Global cooling, plague, war, famine, social unrest
Like many cities on the Italian Peninsula, Siena was thriving at the beginning of the fourteenth century.
Here is a link to a youtube lecture by Dr. Beth Harris and Dr. Steven Zucker on Lorenzetti’s frescoes
Lorenzetti portrays well-behaved nobles…
and dancing in the streets.
The figure of Justice, holding scales, presides over the city.
On the left side the evil are punished… on the right, the good are rewarded
At the bottom of the fresco, Concord is depicted guiding the city council members
This is what the countryside looked like in good times:
Ambrogio Lorenzetti The Effects of Good Government in the Country, detail
Unfortunately the companion fresco of The Effects of Bad Government is in poor condition, but this is the devastated countryside represented by Lorenzetti:
Bands of armed mercenary soldiers known as condottieri, now unemployed, roamed the countryside.
An image of a famous condottiero:
Paolo Uccello Sir John Hawkwood
Speaking of devastation, here is a portion of what remains of the Triumph of Death fresco in the Camposanto in Pisa, which was badly damaged by Allied bombing during World War II:
Here are some photos of what Pisa’s lovely Camposanto looked like after the bombing:
This is what the Camposanto looks like today:
Here is a close up of the Triumph of Death showing some young nobles looking at the pile of corpses; one is holding his nose from the stench:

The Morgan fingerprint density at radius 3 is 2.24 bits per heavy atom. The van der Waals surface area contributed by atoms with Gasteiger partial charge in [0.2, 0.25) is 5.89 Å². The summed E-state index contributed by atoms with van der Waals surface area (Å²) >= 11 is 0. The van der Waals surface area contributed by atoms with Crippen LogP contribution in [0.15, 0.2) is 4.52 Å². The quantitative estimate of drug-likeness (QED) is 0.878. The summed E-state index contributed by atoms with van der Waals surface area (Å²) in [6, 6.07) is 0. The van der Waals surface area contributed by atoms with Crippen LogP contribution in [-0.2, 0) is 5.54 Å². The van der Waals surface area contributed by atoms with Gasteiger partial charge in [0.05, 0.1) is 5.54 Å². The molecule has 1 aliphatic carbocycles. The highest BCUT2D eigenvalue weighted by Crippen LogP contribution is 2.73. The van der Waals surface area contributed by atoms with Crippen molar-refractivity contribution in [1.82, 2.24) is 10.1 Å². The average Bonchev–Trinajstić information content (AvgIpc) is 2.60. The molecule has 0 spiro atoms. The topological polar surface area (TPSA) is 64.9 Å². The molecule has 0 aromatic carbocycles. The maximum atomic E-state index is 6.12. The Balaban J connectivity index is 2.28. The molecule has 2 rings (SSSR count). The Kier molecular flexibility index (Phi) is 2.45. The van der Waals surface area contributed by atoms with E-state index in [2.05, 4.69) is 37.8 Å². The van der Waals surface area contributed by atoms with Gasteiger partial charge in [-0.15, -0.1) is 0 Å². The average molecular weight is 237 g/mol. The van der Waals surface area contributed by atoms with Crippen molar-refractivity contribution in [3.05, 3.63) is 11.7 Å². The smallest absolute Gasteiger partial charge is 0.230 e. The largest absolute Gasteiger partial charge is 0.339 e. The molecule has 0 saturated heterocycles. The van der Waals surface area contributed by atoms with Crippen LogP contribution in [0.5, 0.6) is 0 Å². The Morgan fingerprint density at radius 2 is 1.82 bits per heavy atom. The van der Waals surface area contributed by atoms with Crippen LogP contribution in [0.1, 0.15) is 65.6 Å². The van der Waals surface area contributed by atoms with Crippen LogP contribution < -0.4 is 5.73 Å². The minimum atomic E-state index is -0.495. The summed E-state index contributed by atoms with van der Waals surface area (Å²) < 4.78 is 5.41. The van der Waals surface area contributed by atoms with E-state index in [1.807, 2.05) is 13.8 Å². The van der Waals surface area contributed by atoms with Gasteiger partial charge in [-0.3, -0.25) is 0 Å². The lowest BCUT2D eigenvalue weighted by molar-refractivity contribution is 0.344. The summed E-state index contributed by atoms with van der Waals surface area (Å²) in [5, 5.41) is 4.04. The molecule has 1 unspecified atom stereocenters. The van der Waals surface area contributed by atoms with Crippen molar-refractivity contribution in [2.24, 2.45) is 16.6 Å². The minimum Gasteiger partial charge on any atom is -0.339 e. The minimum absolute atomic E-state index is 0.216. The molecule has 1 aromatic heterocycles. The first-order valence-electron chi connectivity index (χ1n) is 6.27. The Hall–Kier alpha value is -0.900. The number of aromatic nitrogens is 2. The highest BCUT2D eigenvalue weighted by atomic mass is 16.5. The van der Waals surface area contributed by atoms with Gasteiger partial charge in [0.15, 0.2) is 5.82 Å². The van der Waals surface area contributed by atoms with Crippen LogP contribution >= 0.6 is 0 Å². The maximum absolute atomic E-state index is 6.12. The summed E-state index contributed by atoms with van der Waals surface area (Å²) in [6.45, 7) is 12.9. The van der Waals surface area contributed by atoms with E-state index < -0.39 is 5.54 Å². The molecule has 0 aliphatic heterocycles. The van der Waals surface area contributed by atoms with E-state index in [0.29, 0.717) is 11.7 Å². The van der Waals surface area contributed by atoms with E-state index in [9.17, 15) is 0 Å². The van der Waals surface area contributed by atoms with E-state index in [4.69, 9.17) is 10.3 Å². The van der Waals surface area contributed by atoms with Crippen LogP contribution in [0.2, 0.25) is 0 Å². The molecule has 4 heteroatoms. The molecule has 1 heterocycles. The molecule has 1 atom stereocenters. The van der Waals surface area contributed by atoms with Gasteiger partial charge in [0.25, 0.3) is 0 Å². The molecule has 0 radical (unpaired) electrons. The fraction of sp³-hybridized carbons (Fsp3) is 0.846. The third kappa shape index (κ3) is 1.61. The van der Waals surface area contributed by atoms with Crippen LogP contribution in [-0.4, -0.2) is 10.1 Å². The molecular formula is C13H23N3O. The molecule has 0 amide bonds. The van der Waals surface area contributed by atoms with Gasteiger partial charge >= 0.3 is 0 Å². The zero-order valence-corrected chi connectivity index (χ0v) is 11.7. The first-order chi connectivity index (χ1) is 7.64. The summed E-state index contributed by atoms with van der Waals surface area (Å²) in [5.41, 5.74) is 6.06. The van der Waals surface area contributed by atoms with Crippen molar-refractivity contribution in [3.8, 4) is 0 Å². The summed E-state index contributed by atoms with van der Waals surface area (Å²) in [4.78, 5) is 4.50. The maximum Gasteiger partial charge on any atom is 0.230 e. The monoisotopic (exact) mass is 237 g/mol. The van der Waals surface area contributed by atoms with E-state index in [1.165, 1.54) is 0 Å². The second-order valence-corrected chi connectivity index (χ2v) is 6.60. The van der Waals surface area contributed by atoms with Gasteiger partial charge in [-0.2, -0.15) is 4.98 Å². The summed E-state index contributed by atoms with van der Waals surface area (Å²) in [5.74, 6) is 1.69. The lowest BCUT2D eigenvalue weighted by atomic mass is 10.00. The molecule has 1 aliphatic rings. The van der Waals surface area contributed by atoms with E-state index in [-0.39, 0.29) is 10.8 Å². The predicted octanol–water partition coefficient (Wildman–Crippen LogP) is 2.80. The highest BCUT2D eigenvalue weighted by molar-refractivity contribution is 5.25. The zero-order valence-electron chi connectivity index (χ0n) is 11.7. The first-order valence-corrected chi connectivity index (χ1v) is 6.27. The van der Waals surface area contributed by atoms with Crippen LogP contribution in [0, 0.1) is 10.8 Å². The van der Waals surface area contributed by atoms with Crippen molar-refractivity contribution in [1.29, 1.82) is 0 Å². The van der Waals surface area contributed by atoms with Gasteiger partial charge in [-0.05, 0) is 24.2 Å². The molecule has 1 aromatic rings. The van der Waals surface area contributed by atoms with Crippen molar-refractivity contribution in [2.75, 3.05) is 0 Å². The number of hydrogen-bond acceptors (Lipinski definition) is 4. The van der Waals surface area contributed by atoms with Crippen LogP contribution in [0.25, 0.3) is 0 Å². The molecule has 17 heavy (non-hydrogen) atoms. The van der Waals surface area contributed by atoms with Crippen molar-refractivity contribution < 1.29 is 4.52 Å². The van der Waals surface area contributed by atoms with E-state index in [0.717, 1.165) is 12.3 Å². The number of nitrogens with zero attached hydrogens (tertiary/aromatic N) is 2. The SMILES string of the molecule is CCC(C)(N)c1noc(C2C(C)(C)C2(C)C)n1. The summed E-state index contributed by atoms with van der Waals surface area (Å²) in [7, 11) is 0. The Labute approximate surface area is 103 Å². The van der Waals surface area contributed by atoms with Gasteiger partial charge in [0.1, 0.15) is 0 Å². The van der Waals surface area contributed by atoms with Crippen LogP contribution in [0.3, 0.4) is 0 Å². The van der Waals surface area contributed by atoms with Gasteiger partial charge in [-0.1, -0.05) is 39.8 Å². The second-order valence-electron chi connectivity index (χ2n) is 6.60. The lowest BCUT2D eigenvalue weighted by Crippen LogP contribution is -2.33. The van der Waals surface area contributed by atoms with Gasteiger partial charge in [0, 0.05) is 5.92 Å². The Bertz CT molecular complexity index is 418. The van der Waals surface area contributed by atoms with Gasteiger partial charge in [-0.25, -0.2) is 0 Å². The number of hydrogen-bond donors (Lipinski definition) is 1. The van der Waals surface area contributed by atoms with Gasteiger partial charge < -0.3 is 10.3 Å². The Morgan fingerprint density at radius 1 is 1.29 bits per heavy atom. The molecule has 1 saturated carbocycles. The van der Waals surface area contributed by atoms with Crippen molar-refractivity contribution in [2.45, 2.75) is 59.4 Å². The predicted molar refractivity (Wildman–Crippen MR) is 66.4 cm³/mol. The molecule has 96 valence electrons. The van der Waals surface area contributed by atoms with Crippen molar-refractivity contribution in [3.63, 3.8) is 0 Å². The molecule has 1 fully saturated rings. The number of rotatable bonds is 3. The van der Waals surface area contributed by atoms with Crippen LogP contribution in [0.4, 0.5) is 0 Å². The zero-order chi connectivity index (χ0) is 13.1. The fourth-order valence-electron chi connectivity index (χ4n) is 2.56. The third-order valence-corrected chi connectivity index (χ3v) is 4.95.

Though these gruesome frescoes appear to represent the Black Death, they were actually painted before 1348.
In the first half of the 14th century, Florentine painters followed in the footsteps of Giotto:
Bernardo Daddi, The Martyrdom of St. Stephen, 1324
Taddeo Gaddi, Annunciation to the Shepherds (after 1328)
In Siena, artists were inspired by the master Duccio di Buoninsegna
Duccio di Buoninsegna Rucellai Madonna
Though like the rest of the population, many artists perished in the Black Death, Agnolo Gaddi was one who survived:
Agnolo Gaddi Coronation of the Virgin, detail c.1380-85 National Gallery, London
Some painters began to paint in a more remote, less naturalistic style that hearkened back to older artistic works:
Orcagna Strozzi Altarpiece, c. 1357, Santa Maria Novella, Florence
Andrea da Firenze Spanish Chapel frescoes, detail, c.1366, Santa Maria Novella, Florence
Art and society rebounded after the Black Death.
In The Decameron, written around 1350, Giovanni Boccaccio celebrates the vigorous energy of his world.
Boccaccio, Decameron, 1450-70, Ms. Holkham misc. 49, Bodleian Library, Oxford
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